The Illinois Senate overrode Blagojevich's veto and passed the original proposal into law.

Monk also testified that Blagojevich used his appointment power to state boards and commissions for personal gain.

Boards and commissions oversee various functions of state government. Monk testified that in several instances, Blagojevich fundraiser Antonin "Tony" Rezko and former Blagojevich aide Chris Kelly recommended business appointees and friends that would bring the quartet of Blagojevich, Rezko, Kelly and Monk money and expanded influence in state government.

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Monk claimed that the appointments of Stuart Levine and Anthony Abboud to the Teachers' Retirement System was done, in large part, to make investments in the pension fund that would personally benefit Blagojevich.

The TRS manages billions of dollars reserved for retired public teachers. Levine has been charged by the federal government for withholding millions of dollars in money while demanding "kickbacks" from investment firms.

Monk also explicitly cited the creation of the Illinois Finance Authority as an example of how the governor's appointment authority was abused. Blagojevich created the board and used his power as governor to appoint all its members, including several of Rezko's and Kelly's recommendations.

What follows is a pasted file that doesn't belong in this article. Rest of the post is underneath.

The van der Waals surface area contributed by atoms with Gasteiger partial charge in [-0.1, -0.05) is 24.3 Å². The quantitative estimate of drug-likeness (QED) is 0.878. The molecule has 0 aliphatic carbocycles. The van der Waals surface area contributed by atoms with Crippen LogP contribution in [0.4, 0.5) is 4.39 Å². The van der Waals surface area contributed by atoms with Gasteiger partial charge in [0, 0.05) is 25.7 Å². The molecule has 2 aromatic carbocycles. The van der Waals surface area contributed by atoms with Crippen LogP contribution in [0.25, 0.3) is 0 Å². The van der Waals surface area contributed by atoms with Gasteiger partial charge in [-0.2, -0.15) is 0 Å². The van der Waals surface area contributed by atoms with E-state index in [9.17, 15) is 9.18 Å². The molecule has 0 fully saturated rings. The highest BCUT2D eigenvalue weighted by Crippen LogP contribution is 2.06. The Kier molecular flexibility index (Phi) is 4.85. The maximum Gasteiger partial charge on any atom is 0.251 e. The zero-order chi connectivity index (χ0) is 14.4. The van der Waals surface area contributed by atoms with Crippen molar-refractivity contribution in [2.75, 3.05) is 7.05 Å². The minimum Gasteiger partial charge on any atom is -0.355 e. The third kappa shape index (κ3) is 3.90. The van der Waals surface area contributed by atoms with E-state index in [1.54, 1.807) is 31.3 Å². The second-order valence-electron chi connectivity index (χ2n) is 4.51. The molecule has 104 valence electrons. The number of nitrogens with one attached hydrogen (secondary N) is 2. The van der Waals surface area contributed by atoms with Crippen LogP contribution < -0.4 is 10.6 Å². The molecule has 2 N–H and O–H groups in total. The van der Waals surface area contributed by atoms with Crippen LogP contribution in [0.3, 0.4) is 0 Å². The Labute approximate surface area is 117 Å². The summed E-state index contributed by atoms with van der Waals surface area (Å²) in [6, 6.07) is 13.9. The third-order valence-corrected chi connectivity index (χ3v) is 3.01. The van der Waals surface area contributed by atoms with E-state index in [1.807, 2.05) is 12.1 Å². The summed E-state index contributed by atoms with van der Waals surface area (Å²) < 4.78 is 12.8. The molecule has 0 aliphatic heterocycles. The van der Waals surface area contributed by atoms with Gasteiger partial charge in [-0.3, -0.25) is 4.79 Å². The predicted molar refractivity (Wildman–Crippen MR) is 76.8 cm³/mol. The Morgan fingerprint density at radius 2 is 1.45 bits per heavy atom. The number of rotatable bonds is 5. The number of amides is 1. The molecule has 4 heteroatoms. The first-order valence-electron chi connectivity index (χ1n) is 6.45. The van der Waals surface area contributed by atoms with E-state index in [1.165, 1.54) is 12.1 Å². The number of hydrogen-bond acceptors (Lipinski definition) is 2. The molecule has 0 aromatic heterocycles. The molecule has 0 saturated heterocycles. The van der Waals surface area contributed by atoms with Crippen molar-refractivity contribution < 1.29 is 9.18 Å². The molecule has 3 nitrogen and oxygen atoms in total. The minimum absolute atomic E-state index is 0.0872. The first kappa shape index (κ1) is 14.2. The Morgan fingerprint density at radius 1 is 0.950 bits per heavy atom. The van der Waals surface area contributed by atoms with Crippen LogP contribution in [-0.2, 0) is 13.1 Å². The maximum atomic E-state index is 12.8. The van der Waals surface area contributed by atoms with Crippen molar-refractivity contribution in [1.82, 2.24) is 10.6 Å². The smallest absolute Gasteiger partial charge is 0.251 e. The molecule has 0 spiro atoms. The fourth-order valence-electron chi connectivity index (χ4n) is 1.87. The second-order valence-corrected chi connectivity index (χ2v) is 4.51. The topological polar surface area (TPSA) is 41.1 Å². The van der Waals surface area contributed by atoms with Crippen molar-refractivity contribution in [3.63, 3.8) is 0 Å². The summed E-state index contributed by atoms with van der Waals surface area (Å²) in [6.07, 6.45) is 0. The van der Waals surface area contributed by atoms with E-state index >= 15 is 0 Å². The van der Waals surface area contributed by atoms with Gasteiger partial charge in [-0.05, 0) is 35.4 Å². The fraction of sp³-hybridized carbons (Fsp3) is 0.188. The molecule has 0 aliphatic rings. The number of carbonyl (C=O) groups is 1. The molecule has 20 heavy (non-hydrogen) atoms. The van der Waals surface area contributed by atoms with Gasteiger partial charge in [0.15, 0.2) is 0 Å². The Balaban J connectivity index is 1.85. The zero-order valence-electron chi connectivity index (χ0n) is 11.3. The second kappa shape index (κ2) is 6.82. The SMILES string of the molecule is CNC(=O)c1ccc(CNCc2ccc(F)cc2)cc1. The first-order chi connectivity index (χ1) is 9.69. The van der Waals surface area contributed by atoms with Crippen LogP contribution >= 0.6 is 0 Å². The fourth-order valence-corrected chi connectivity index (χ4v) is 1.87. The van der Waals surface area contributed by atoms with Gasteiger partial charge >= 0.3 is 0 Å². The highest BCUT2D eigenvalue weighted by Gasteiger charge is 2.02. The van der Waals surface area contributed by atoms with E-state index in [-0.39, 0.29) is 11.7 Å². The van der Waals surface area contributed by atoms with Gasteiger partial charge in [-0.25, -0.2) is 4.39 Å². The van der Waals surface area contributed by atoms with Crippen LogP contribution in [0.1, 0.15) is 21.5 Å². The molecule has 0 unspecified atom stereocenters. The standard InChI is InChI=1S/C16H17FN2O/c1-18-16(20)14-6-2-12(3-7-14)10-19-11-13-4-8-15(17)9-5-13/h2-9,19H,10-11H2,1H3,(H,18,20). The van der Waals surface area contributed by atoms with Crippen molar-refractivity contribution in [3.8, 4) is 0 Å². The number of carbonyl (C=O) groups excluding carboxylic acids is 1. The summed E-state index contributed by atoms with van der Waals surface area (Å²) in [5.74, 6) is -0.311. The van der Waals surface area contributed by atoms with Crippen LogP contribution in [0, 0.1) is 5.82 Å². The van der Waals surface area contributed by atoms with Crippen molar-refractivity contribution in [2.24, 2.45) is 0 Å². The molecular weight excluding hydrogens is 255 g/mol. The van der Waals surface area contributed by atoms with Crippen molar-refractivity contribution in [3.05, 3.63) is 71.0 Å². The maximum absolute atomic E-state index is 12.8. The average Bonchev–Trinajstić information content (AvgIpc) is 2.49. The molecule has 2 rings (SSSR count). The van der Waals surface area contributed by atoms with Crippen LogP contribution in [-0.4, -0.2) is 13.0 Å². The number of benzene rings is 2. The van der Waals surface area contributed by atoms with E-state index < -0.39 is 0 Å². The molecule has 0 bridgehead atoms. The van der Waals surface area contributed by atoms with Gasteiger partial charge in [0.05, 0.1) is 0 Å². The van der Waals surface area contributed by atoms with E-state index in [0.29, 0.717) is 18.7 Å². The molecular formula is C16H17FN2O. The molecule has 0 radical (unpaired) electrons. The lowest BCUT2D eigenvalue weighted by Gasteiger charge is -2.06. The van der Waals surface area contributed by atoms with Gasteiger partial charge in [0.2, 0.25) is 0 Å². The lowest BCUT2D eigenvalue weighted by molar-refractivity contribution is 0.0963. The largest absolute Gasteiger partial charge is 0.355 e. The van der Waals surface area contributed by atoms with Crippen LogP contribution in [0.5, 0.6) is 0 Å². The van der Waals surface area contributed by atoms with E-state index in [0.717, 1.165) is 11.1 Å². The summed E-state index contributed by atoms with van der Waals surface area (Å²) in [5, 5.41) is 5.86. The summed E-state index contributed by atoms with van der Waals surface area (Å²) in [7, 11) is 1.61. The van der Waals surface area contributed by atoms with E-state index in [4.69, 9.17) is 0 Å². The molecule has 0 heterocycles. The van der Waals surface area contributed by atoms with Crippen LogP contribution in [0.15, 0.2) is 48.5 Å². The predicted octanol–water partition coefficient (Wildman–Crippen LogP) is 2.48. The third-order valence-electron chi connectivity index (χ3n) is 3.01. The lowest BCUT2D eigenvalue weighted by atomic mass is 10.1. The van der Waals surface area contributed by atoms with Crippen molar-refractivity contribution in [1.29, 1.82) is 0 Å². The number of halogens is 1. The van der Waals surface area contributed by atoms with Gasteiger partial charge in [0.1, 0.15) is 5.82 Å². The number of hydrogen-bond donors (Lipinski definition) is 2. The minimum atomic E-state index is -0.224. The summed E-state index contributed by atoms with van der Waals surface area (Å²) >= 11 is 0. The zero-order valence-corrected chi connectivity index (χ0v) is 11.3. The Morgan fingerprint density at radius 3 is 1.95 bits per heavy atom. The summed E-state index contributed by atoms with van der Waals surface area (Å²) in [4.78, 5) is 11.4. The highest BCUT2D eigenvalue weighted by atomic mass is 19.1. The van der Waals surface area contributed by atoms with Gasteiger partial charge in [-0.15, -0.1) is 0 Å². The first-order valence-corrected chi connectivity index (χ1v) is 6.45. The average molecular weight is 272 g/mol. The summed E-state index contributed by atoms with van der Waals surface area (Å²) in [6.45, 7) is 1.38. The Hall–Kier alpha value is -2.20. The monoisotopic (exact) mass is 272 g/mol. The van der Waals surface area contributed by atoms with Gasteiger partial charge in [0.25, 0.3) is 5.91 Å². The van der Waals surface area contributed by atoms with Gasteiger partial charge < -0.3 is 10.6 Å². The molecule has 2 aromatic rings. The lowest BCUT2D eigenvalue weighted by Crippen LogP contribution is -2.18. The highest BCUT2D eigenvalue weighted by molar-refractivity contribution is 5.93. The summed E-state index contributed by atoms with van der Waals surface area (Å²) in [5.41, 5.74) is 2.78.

Blagojevich also nominated supporter and Rezko-recommended Ali Ata as a token nominee for executive director of the IFA. Ata was voted on by the IFA board members as the IFA's first executive director.

Monk added that Rezko was able to access small-business loans from the IFA once Ata was installed as the IFA head.

Monk also named Blagojevich ally Kurt Granberg as an individual who personally gained from Blagojevich's appointment powers.

Blagojevich used his authority to appoint Granberg as head of the Illinois Department of Natural Resources.

Monk alleges that Blagojevich was planning to receive the remaining money in Granberg's campaign fund.

Granberg had retired as a state representative before being named to the lucrative new job and received a boost in his pension despite lasting only three weeks.

Gov. Pat Quinn fired Granberg shortly after taking over for the impeached Blagojevich.

Federal authorities who were looking into Blagojevich's appointment to boards and commissioners questioned Monk in 2005. Monk did not admit to any wrongdoing to FBI agents at that time.

"I knew what we were doing was wrong and we would've been prosecuted for it," Monk said in court.


Monk also said he withheld that he had received no-strings-attached gifts of $10,000 in cash in overnight envelopes from Rezko, and that Rezko had set up contracting work for Monk's home.

Monk admitted that he did not file the money on his tax returns or deposit the money in a bank because of suspicions that the gifts would be discovered. He also never told Blagojevich so that the former governor would not have to lie if questioned by authorities.

The corruption trial will resume Monday with more testimony from Monk and possible cross-examination from Blagojevich's legal team.

[Illinois Statehouse News; By KEVIN LEE]